There are, however, unique challenges in parsing psychiatric genetics. Even in cases where the genetic risks are identified, the diagnosis can vary. For example, the Disrupted-In-Schizophrenia-1 (DSC1) mutation is associated with several diseases: schizophrenia, bipolar disorder, and psychotic depression. Therefore, a gene variation can be implicated in multiple illnesses. However, as the collection of sequencing data expands, Nestler predicts the etiology of mental illness will become better understood.

Where animal models fall short

Although virtually all the presentations at the conference described data from model organisms, Nestler summarized three contributing limitations on the validity of current animal models of schizophrenia. First, without knowing the disease etiology, Nestler contends, we cannot easily generate relevant animal models. As previously discussed, known genes associated with psychiatric diseases (for example, the DISC1 locus) manifest in multiple syndromes in humans. Moreover, each disease is associated with more than one gene. For these reasons, models that use single genes or genes of very minimal effect are not likely to generate useful insight into schizophrenia (although they do tell us about neurobiology in general). Likewise, if schizophrenia is caused by multiple genetic and non-genetic factors, as is believed, animal models will have to be equally complex to prove their utility.

Second, Nestler explained that psychotic behaviors (including delusions and hallucinations) are uniquely measurable in humans, and therefore, many key features of mental illness are not accessible in animal models. However, as quantifiable biological variables are identified as pathognomonic (i.e., diagnostically definitive) for schizophrenia, in much the same way that selective death of substantia nigra dopamine neurons is pathognomonic for Parkinson's disease for example, those factors should be validated via animal models. Nestler's third validity limitation for animal models involves problems with testing schizophrenia drugs on model organisms. Pharmacological validity hinges on reproducing disease symptoms in animals. How, for example, would an anti-hallucinogenic drug effect be tested accurately in rodents given that it is impossible to tell if a rat is hallucinating? Although animal models inform general understanding of neurobiology, Nestler contends that with respect to human psychiatric syndromes, the results of such investigations must be interpreted with caution.

With those admonitions about animal modeling in mind, Nestler continued with a fascinating description of his group's work on chronic social defeat in rodents. In these studies, researchers expose an experimental mouse to an aggressor mouse for 5 minutes. The limited "face to face" encounter is repeated with a new aggressor daily for 10 days, but between the episodes of direct exposure, the experimental mouse is housed in the same cage as the aggressor mouse, though they are separated by a transparent wall. The team found that the experimental mouse exhibited profound social defeat characterized by decreased interest in sex and sucrose, anxiety-like symptoms, hyperactivity, disrupted circadian rhythms, metabolic syndrome, and social avoidance.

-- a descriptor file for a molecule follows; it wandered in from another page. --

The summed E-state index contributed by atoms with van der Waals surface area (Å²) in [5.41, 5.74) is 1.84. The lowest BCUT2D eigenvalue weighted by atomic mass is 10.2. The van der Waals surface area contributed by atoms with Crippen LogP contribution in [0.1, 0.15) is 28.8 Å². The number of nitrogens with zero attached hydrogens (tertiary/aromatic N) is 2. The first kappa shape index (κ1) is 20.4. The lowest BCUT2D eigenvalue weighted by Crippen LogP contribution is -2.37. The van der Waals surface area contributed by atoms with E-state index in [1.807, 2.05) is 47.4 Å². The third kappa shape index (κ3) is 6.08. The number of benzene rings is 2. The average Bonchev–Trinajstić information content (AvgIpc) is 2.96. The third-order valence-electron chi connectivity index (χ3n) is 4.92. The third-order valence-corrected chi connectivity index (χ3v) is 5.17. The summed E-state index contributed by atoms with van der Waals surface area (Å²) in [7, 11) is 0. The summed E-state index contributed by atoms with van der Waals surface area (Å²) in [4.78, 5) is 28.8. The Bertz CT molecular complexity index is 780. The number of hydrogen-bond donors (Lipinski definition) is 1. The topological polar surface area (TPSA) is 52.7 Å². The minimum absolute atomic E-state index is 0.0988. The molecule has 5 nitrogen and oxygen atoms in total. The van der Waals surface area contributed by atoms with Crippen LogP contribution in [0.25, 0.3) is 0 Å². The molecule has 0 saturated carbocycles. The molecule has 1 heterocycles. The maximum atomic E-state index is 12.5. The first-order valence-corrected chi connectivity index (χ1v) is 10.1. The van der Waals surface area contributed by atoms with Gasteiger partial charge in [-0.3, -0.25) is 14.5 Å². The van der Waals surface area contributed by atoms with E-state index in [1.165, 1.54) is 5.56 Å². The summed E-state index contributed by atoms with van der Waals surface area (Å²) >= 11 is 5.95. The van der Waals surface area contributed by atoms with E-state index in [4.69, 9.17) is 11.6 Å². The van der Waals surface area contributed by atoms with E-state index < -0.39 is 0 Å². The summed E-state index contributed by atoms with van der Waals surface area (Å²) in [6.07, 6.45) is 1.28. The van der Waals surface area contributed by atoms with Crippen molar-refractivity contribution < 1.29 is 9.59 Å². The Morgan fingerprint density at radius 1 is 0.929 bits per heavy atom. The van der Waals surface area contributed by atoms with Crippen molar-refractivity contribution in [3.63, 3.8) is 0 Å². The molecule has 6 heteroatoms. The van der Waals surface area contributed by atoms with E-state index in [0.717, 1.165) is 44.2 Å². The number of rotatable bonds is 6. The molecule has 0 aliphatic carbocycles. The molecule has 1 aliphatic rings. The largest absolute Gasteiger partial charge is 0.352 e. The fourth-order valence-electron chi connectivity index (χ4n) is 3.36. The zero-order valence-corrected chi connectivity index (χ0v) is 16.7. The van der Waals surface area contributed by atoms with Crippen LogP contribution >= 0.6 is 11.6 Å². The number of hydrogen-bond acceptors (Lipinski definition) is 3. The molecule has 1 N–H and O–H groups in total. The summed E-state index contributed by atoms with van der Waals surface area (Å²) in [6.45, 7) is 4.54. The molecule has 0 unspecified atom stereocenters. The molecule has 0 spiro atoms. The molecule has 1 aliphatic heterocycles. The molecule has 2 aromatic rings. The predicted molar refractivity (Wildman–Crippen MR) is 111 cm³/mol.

Nestler's work shows persistent social defeat induces persistent avoidance in mice. Figure on the left shows video tracking data from control and defeated mice in the absence (no target) and presence (target) of an aggressive target mouse placed in the interaction zone.

Social defeat is induced in an otherwise normal mouse with long lasting effects. Nestler and colleagues found that the social avoidance phenotype was reversed by chronic treatment with antidepressants but not by anxiolytics, which are used to treat anxiety. They also determined that the phenotype was pathological—affected mice avoided not just the aggressor mouse but all other mice as well. One-third of the experimental mice were actually resilient to social defeat and did not present social avoidance or most of the other pathological behaviors. Nestler's group went on to compare gene and chromatin expression profiles of susceptible versus resilient mice in two brain areas of interest, nucleus accumbens and ventral tegmental area (NAc and VTA, respectively), both of which play key roles in motivation and reward, among other aspects of behavior. From the gene arrays, they identified clear differences in the expression of particular mRNAs in the mice, depending on whether the mice were susceptible or resilient to social defeat, or on whether they were "naturally" resilient or treated with antidepressant medications.

Nestler's team investigated further by considering chromatin changes relative to gene expression data. They found an overlap between chromatin changes that occur naturally in resilient mice and those changes caused by treatment with antidepressants, suggesting that antidepressants work in part by inducing a kind of resilience. Perhaps novel human treatments will some day exploit a molecular pathway of resilience and promote those relevant changes in gene expression within a susceptible individual.

Nestler envisions a future where after a series of specific laboratory tests, genetic profiling, and brain imaging, a patient suffering from (or predicted to be at risk for) mental illness would receive a concise diagnosis with treatment targeting the particular pathophysiology involved in his or her illness.

Daniel R. Weinberger, National Institute of Mental Health
Maria Karayiorgou, Columbia University
Alessandro Guidotti, University of Illinois at Chicago
Jay A. Gingrich, Columbia University and the New York State Psychiatric Institute
Schahram Akbarian, University of Massachusetts Medical School


  • Variation in KCNH2, a voltage-dependent potassium channel, is a risk factor for schizophrenia.